• Tone Down the Military Atmosphere. There are lots of good reasons why paramilitary structure and culture may be effective. One of those reasons is that policing provided job opportunities for veterans returning from combat to an environment with a familiar feel and purpose. Paramilitary structures are efficient and authoritative which can have some benefit in critical incidents. The problem is that we’re not at war, communities are not enemies and “them versus us”-thinking has gotten police agencies nowhere—and in some cases caused harm that municipal governments and communities are literally and figuratively paying for now. 
  • Be Open to Multiple Sources of Innovation. Innovation ranges from technology such as remotely piloted aircraft systems to different ways of thinking about the role of police in civil society from the perspective of the communities they serve. One of the greatest opportunities for innovative thought is from within the organization itself, but internal innovation can only be accessed when sufficient psychological safety exists for personnel. Listen to and learn from staff, communities, crime victims, academics, consultants and anyone else with an idea or solution. Take advantage of opportunities to combine technological innovation with innovation of thought.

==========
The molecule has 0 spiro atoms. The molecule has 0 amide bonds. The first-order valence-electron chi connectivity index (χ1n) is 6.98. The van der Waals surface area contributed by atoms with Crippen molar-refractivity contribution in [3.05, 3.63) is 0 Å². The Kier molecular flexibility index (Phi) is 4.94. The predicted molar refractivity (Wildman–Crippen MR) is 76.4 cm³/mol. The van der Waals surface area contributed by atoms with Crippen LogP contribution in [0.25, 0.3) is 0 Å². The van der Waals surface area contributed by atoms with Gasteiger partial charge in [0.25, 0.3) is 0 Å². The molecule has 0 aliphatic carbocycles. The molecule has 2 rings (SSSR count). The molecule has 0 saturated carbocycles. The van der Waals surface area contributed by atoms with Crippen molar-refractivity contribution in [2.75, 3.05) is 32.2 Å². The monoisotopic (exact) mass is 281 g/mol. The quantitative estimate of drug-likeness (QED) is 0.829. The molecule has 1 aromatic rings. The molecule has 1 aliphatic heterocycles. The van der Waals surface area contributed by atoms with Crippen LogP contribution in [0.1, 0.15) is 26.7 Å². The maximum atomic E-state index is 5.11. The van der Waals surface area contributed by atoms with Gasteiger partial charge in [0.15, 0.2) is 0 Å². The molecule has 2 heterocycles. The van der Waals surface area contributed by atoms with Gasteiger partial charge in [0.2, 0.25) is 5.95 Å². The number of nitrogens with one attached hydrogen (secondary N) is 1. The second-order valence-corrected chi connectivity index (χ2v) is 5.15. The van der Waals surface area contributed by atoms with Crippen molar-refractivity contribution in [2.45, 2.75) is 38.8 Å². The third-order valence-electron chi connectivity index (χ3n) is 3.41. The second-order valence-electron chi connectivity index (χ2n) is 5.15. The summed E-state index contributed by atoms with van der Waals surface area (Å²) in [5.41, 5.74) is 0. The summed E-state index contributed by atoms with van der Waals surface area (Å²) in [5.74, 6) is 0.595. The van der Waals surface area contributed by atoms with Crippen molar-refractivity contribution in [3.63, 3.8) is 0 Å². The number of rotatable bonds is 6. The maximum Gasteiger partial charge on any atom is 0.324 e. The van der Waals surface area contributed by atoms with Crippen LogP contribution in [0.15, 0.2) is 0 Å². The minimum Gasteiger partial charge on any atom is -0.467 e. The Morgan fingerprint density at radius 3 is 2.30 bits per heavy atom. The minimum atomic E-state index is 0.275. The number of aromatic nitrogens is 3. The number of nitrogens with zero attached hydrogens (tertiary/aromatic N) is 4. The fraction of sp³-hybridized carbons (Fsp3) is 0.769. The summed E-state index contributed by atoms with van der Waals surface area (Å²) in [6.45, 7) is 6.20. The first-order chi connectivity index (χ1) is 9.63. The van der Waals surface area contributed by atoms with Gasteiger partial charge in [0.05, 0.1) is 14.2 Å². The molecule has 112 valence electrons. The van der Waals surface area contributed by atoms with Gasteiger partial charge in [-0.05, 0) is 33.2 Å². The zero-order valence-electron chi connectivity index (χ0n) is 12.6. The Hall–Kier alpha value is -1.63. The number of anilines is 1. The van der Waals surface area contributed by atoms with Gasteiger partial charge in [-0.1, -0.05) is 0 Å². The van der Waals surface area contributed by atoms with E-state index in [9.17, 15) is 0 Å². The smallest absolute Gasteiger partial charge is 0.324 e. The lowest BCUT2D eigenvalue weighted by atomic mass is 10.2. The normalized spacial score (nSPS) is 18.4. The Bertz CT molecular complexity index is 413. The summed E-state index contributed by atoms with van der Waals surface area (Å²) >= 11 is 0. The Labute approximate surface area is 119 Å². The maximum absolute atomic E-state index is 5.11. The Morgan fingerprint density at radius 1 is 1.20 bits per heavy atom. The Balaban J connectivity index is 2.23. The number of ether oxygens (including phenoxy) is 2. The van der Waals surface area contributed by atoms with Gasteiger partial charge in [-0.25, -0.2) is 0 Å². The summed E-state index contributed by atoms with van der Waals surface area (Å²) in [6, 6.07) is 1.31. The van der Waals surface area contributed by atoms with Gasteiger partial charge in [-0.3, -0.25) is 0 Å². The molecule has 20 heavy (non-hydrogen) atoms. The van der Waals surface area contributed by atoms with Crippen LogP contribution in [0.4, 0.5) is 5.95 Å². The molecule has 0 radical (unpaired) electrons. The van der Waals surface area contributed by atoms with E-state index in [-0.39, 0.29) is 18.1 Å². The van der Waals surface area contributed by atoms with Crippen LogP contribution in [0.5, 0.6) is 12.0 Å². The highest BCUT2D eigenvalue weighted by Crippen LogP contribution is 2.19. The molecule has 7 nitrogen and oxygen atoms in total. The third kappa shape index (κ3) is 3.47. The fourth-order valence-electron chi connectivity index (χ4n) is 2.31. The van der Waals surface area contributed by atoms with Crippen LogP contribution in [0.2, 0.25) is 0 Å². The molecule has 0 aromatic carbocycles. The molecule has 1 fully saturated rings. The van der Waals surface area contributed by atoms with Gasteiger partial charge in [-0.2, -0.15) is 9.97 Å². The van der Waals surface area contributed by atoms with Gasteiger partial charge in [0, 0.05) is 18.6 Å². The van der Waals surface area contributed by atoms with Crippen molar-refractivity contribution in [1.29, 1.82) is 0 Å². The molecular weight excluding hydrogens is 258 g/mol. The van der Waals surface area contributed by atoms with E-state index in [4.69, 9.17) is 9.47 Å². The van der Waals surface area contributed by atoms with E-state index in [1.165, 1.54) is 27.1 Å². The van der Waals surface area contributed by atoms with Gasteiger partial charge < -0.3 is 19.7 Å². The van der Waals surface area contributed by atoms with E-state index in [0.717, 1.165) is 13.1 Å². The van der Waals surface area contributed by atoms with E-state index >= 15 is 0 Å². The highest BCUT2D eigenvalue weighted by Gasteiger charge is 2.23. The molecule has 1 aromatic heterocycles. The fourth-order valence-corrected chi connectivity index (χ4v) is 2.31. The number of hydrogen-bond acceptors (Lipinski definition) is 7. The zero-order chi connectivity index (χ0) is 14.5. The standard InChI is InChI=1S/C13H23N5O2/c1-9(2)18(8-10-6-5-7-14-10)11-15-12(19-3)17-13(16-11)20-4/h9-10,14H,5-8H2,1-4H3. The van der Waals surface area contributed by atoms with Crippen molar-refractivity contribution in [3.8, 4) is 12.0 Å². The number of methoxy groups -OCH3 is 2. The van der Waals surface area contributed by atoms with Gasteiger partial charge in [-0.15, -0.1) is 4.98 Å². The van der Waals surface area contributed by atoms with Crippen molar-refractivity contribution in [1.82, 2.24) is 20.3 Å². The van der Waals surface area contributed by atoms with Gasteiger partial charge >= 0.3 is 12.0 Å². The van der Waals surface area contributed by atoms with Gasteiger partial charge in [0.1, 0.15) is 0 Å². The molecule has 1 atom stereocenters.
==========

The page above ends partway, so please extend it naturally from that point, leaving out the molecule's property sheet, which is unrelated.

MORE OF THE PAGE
Changing police culture is no small task and resistance to change is inevitable. Policing in America is on a precipice and there’s a choice to be made. Ensure failure by doing nothing, or take a courageous and bold step to change the future of police culture to overcome organizational challenges and make communities safer. 

Author: Tanya Settles CEO of Paradigm Public Affairs, LLC.  Tanya’s areas of work include relationship building between local governments and communities, restorative justice, and the impacts of natural and human-caused disasters on at-risk populations.  Tanya can be reached at [email protected].  The opinions in this column and any mistakes are hers alone.